My New Years Resolutions And Why
The image above courtesy of SMS shows ten of the most popular resolutions that we make after the excesses of Christmas and New Year celebrations. For many of us it is a time when we reflect on the past year and give thought to what we would like to change in our lives and achieve in the next twelve months.
This year along with many others I have embarked on dry January. Now I'm not a big drinker as such and can easily take it or leave it, enjoying alcohol more on a social basis in the company of good friends. But taking something away altogether is quite different and I confess to my surprise, sometimes I miss it. You know, that feeling that it's Friday, end of the week and "oh I could just fancy a nice warm glass of red" The upside though is I'm not experiencing so many 'warm' epsiodes at night!
Not content with giving up alcohol alone I decided to tackle my possible (in fact probable) addiction to sugar or sweet tasting foods. Now Mandy and I are certainly not the food police, anti sugar, anti carbs etc. But the more we learn about the effects of sugar on our bodies, on our hormone regulation, gut health and much more, plus the growing realisation of just how much added sugar we all consume often unwittingly in our western diets, I knew that I needed to address my own love of sweet foods. On the second day of removing cakes, biscuits, puddings etc I was suffering from quite a strong headache which wouldn't shift. I felt quite lousy in fact for the first three days or so, taking this to be an affirmation of just how much my body has been used to the sweetness and a sign of withdrawal. It actually took a glass of fruit juice (high in natural sugar, fructose) to take the edge off it. Nearly two weeks on I am still missing something sweet but I'm not craving it. My blood sugar is more stable (less highs and lows), my mood more even and my energy levels are improving.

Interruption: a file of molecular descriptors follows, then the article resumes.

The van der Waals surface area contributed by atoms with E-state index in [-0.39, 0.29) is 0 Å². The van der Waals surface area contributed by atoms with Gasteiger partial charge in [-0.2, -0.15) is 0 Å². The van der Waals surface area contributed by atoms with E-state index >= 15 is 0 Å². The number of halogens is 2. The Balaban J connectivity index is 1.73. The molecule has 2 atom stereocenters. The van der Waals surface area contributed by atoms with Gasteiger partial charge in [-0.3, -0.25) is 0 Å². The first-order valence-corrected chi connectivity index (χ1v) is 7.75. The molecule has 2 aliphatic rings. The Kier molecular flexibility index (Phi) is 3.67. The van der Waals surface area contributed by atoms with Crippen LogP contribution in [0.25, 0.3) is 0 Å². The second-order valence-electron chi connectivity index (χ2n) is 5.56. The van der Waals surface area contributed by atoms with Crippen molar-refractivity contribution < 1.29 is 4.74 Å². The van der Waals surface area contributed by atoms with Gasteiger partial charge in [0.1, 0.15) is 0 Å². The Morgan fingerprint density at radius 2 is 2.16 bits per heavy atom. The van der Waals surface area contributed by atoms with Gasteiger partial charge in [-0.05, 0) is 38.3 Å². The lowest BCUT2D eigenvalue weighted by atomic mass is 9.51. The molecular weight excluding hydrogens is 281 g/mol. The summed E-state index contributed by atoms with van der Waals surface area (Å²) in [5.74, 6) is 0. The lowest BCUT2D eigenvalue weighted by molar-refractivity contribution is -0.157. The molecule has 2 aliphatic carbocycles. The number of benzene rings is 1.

While studying for our naturopathic diploma we were told the importance of not expecting a client to experience anything that we are not prepared to do ourselves. I firmly believe this to be correct. When clients come to see me for advice regarding a health problem and I ask them to try this or that, I should be able to understand and appreciate first hand the effects good or bad that they may encounter on their health journey. And to this end I have previously given up all wheat, dairy, tried Castor Oil Packing to heal the liver, eaten more fermented foods, experienced regular colonic irrigation, tried water and coffee enemas etc.
Essentially what I am trying to do here is listen to my body. I will doubtless enjoy a glass of wine or two again next month and probably resume a nightly couple of squares of dark chocolate. But I wanted to see and feel how my body functions without sugary foods and no alcohol. It's important to learn your own tolerance of these foods. I'm not just talking about weight issues here, but moods, brain function, bowel and gut health, energy levels and skin problems.
Our bodies are marvellous and given the right tools, ie nutritious food, lifestyle changes and regular exercise, they are more than capable of repair. Many of the health issues that we see in the western world today are a direct result of the changing habits of a population, in diet, movement and environment. The resolution I would really like to see people make this year is to start taking more responsibility for their own health. Not just run to the over worked GP to treat their symptoms, but to try and discover the root cause and find ways of managing that.
We are both passionate about helping people on their journey back to health so if you think that you may need some help figuring out how to get there, we would love to hear from you.
Health and happiness